“Those are the things about the Democratic Party that appeal to me and always have. I look at what FDR was able to do in the middle of a war and what Eleanor Roosevelt talked about and did for the working people of this country,” she said. “And that is, to me, the basis of the Democratic Party, is sticking up for the working man and woman and doing the things that help a society to move forward.”

Clinton County, where Hart has lived most of her adult life, made headlines in 2016 as one of the 31 counties in Iowa that voted twice for Barack Obama and then switched to Donald Trump. In the Iowa Legislature, her Senate district spans Clinton County and part of rural Scott County, a seat with a mix of rural and blue-collar communities. In 2014, Hart said, “that was when things were turning. It was a tough election for Democrats.”

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Despite the shift, Hart said she had “great faith in the people of this district to really vote in their best interest, to take a look at what’s going on in their lives and vote accordingly” in 2020.

“I have great hope that we’re going to see change here,” Hart said. “I don’t worry too much about anything beyond my own race. That’s what I concentrate on and that’s the kind of work that I’ve always done, is to stay local and really do a good job of listening to folks and working as hard as I can — listening to what they have to say and caring enough to do something about it. That’s where I put my focus.”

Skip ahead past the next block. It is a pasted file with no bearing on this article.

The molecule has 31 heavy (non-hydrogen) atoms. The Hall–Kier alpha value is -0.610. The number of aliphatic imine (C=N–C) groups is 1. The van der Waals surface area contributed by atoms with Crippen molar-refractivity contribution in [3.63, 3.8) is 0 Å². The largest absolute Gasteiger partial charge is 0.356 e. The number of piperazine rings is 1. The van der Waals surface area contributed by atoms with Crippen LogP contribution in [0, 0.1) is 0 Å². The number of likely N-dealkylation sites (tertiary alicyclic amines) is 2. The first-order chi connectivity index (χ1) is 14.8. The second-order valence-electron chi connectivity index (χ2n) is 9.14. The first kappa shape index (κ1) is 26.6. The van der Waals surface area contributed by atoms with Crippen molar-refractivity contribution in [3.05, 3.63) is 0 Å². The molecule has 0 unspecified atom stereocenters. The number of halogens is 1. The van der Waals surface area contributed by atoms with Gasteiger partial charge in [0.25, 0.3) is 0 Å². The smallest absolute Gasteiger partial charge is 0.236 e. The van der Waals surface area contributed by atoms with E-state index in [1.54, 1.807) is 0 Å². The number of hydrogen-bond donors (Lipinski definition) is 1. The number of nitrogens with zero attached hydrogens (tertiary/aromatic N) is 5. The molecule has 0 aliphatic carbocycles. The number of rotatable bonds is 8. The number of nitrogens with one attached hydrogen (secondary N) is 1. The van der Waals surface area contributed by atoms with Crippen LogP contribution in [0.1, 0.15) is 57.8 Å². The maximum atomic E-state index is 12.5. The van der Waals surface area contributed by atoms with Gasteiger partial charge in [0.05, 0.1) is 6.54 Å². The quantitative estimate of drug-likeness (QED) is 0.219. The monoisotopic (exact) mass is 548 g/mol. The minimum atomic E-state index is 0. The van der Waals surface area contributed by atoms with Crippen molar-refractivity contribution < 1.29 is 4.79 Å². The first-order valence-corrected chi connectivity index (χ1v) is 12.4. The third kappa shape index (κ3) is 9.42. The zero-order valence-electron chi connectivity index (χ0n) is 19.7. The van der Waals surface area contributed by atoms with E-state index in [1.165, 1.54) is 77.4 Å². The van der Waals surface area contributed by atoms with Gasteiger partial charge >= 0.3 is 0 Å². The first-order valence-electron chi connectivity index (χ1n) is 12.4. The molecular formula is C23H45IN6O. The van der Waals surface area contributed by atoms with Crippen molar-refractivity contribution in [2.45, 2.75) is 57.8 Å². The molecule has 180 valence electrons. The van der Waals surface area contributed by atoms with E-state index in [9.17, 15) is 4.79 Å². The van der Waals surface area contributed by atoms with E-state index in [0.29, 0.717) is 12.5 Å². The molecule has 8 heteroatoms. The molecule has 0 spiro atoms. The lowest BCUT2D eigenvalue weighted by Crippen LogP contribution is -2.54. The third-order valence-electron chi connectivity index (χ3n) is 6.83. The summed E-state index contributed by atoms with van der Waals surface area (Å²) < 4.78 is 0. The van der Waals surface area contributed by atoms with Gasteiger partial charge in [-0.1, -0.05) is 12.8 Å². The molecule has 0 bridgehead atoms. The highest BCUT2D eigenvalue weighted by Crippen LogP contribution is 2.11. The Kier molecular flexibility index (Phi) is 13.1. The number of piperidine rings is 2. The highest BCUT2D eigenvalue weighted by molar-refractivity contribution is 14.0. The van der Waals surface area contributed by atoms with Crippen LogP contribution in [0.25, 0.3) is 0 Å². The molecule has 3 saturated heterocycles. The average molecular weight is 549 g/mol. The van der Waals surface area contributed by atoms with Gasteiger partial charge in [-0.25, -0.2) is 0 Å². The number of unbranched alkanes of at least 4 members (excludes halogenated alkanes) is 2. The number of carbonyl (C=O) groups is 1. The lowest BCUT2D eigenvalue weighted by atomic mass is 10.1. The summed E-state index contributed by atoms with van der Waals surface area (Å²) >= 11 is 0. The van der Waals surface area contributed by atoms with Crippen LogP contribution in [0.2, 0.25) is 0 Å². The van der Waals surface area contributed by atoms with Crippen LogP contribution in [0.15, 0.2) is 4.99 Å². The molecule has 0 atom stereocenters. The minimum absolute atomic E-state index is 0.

Rather than criticize Miller-Meeks in her first TV ad, Hart again focused on family.

The ad was filmed on the farm and featured a family dinner with her children and grandchildren.

“This farm is crucial to who I am, so I wanted people to get a sense of that,” she said. “And the other thing I think is that, I think it’s so important right now, as people are really struggling through this COVID crisis, that people are kind of hungry for positive feelings. I’m hungry for it. I want to rejoice and see some wholesomeness, some positive notion that the sun is still coming up in the morning and that we still value the basic things of what we really care about in this world.”

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Talking to Hart, it is apparent how her mother’s near-death experiences and the struggles of starting out on a farm during the 1980s economic crisis shaped not only her personal character, but her politics. Like her mother, Hart believes in giving people “a hand up, not a hand out.” She wants to work across the aisle so the federal government can put systems in place to help people build a better life for themselves and their family.

“I think that’s why she was such a great person, is that she never burned any bridges because she didn’t know if she was going to be there tomorrow,” Hart said. “Those were great lessons for us growing up. That’s why I believe in doing good for other people, because otherwise, why are we here?”


By Elizabeth Meyer
Posted 8/25/20